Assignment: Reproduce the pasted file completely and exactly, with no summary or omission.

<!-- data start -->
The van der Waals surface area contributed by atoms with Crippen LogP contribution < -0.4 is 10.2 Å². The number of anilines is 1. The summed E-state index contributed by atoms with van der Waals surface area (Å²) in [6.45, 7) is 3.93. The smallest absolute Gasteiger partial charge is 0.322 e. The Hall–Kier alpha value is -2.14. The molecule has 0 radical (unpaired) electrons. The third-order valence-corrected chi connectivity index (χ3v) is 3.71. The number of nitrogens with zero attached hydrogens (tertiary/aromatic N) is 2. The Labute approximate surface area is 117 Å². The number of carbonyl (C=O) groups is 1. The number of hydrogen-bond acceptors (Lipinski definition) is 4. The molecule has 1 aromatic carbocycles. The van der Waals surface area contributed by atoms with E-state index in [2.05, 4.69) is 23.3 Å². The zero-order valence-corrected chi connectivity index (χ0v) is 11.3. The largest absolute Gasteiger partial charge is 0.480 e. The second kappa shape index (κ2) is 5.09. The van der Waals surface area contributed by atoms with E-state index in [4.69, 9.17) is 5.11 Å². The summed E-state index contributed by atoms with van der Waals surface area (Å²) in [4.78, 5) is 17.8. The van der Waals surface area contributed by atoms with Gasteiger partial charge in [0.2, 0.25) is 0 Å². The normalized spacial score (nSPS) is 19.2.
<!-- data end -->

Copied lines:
The van der Waals surface area contributed by atoms with Crippen LogP contribution < -0.4 is 10.2 Å². The number of anilines is 1. The summed E-state index contributed by atoms with van der Waals surface area (Å²) in [6.45, 7) is 3.93. The smallest absolute Gasteiger partial charge is 0.322 e. The Hall–Kier alpha value is -2.14. The molecule has 0 radical (unpaired) electrons. The third-order valence-corrected chi connectivity index (χ3v) is 3.71. The number of nitrogens with zero attached hydrogens (tertiary/aromatic N) is 2. The Labute approximate surface area is 117 Å². The number of carbonyl (C=O) groups is 1. The number of hydrogen-bond acceptors (Lipinski definition) is 4. The molecule has 1 aromatic carbocycles. The van der Waals surface area contributed by atoms with E-state index in [2.05, 4.69) is 23.3 Å². The zero-order valence-corrected chi connectivity index (χ0v) is 11.3. The largest absolute Gasteiger partial charge is 0.480 e. The second kappa shape index (κ2) is 5.09. The van der Waals surface area contributed by atoms with E-state index in [4.69, 9.17) is 5.11 Å². The summed E-state index contributed by atoms with van der Waals surface area (Å²) in [4.78, 5) is 17.8. The van der Waals surface area contributed by atoms with Gasteiger partial charge in [0.2, 0.25) is 0 Å². The normalized spacial score (nSPS) is 19.2.